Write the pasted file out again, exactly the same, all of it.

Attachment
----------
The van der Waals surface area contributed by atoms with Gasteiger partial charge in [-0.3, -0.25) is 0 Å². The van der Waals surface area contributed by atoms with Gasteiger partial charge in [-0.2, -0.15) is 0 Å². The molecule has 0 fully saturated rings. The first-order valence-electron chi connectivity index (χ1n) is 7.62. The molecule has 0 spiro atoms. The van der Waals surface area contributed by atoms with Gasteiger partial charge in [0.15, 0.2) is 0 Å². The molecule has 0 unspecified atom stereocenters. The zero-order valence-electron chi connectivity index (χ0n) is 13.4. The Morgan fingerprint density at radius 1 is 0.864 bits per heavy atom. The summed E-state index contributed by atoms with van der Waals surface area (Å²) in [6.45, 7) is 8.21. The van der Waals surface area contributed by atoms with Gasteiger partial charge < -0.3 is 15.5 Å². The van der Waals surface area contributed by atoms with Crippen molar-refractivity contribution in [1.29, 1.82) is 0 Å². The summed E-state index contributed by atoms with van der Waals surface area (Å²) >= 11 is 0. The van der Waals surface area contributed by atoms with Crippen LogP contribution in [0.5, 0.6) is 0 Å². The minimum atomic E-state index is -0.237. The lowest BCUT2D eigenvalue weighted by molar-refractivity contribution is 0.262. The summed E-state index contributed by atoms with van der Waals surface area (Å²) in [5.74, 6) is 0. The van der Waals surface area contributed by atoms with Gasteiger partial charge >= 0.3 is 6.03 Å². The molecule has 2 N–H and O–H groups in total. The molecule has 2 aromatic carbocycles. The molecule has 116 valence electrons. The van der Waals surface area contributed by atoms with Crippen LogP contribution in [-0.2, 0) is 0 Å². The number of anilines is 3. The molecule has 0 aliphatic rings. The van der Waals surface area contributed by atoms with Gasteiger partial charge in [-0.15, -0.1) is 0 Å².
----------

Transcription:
The van der Waals surface area contributed by atoms with Gasteiger partial charge in [-0.3, -0.25) is 0 Å². The van der Waals surface area contributed by atoms with Gasteiger partial charge in [-0.2, -0.15) is 0 Å². The molecule has 0 fully saturated rings. The first-order valence-electron chi connectivity index (χ1n) is 7.62. The molecule has 0 spiro atoms. The van der Waals surface area contributed by atoms with Gasteiger partial charge in [0.15, 0.2) is 0 Å². The molecule has 0 unspecified atom stereocenters. The zero-order valence-electron chi connectivity index (χ0n) is 13.4. The Morgan fingerprint density at radius 1 is 0.864 bits per heavy atom. The summed E-state index contributed by atoms with van der Waals surface area (Å²) in [6.45, 7) is 8.21. The van der Waals surface area contributed by atoms with Gasteiger partial charge < -0.3 is 15.5 Å². The van der Waals surface area contributed by atoms with Crippen molar-refractivity contribution in [1.29, 1.82) is 0 Å². The summed E-state index contributed by atoms with van der Waals surface area (Å²) >= 11 is 0. The van der Waals surface area contributed by atoms with Crippen LogP contribution in [0.5, 0.6) is 0 Å². The minimum atomic E-state index is -0.237. The lowest BCUT2D eigenvalue weighted by molar-refractivity contribution is 0.262. The summed E-state index contributed by atoms with van der Waals surface area (Å²) in [5.74, 6) is 0. The van der Waals surface area contributed by atoms with Gasteiger partial charge >= 0.3 is 6.03 Å². The molecule has 2 N–H and O–H groups in total. The molecule has 2 aromatic carbocycles. The molecule has 116 valence electrons. The van der Waals surface area contributed by atoms with Crippen LogP contribution in [-0.2, 0) is 0 Å². The number of anilines is 3. The molecule has 0 aliphatic rings. The van der Waals surface area contributed by atoms with Gasteiger partial charge in [-0.15, -0.1) is 0 Å².